Another explanation, not considered in the original blog, is that an orderly arrangement of huge mass graves as idealized by Mattogno required expertise and machinery, two factors that only came into play at Belzec as the camp's SS staff (whose members were not trained military personnel but had mostly worked before in the Aktion T4 program of murdering hospitalized mental patients in Germany and Austria) gained experience in their murder work. Alex Bay has addressed the resulting differences between mass graves made in the early and later stages of the Belzec camp's operation, as follows(emphases added):
In Figure 4.6.13, the graves sites as mapped by Kola are overlaid to the aerial photograph. It is notable that none of the mounds numbered 1 through 6 coincide with site Kola identified as containing ashes and charcoal. This is an indication that there were more large graves sites in this area of the camp.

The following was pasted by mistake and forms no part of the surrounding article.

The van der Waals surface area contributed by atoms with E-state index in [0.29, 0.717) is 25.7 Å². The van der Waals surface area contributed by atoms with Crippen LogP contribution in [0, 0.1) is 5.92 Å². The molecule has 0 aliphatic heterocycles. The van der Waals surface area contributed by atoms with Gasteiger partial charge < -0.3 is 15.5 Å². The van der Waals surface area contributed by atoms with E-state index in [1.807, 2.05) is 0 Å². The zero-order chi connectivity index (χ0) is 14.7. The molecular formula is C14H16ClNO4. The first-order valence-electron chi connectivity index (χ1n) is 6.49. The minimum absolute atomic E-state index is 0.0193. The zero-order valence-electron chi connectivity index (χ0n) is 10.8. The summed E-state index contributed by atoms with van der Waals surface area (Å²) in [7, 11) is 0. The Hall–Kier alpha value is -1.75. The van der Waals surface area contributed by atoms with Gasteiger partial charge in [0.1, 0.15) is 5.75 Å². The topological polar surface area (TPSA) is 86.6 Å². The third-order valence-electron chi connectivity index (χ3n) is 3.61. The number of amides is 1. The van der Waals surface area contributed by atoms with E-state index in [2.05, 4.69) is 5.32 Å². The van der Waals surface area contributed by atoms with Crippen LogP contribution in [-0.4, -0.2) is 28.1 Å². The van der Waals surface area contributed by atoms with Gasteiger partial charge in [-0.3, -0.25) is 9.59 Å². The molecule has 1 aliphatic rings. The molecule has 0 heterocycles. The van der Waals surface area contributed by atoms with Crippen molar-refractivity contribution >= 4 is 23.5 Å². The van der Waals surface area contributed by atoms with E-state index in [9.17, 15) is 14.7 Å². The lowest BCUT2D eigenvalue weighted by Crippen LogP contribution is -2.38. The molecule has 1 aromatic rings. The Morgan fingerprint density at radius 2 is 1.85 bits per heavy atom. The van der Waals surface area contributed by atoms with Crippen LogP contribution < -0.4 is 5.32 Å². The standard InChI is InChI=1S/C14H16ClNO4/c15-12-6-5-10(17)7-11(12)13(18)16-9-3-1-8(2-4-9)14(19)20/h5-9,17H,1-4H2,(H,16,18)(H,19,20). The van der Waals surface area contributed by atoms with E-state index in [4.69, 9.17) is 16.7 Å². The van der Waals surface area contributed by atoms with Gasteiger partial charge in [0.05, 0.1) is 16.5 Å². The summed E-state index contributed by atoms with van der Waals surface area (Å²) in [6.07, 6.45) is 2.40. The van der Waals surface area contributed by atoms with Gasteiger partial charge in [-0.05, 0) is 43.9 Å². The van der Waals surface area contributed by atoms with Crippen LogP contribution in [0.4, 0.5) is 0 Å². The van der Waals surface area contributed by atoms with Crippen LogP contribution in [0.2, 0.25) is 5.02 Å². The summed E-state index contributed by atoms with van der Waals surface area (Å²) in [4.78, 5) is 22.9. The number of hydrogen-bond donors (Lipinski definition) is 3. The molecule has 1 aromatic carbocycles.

In support of this conclusion, Figure 4.6.14 is presented. The areas, annotated A through D have been added to the overlay, where Kola found disturbed soils, but found neither human remains or charcoal. It is immediately apparent that there are six roughly equally spaced sites of disturbed soil or where ashes were present 25 to 30 meters apart ( A through D plus the two grave sites) along this northern camp boundary. All are in the same size range - about 25 meters long - the exception being site D whose full size being unknown since Kola coring ceased in that place. However, the region in which bright new soils brought up by excavation extends another 25 to 30 meters further east. The even spacing and uniform sizes suggests that each site of disturbed soil is a grave, and that the lettered sites were those emptied of bodies for burning and whose the ashes were reburied elsewhere. The ordered arrangement of these sites also points to their belonging to the last period of the camp. Furthermore, there is room for two more large grave site in the section to the east that remains archeologically unexplored. If one takes the chaotic and disorderly scatter of the burial sites elsewhere to be symptomatic of the earlier months of the camp's existence, then here, the relatively even spacing and sizes of the graves suggest they belong to the final months. One would expect that the SS’s refinement of the mechanical and procedural techniques of mass murder and corpse disposal to be reflected in more orderly graves. In addition, the use of two large excavators would be reflected by large graves.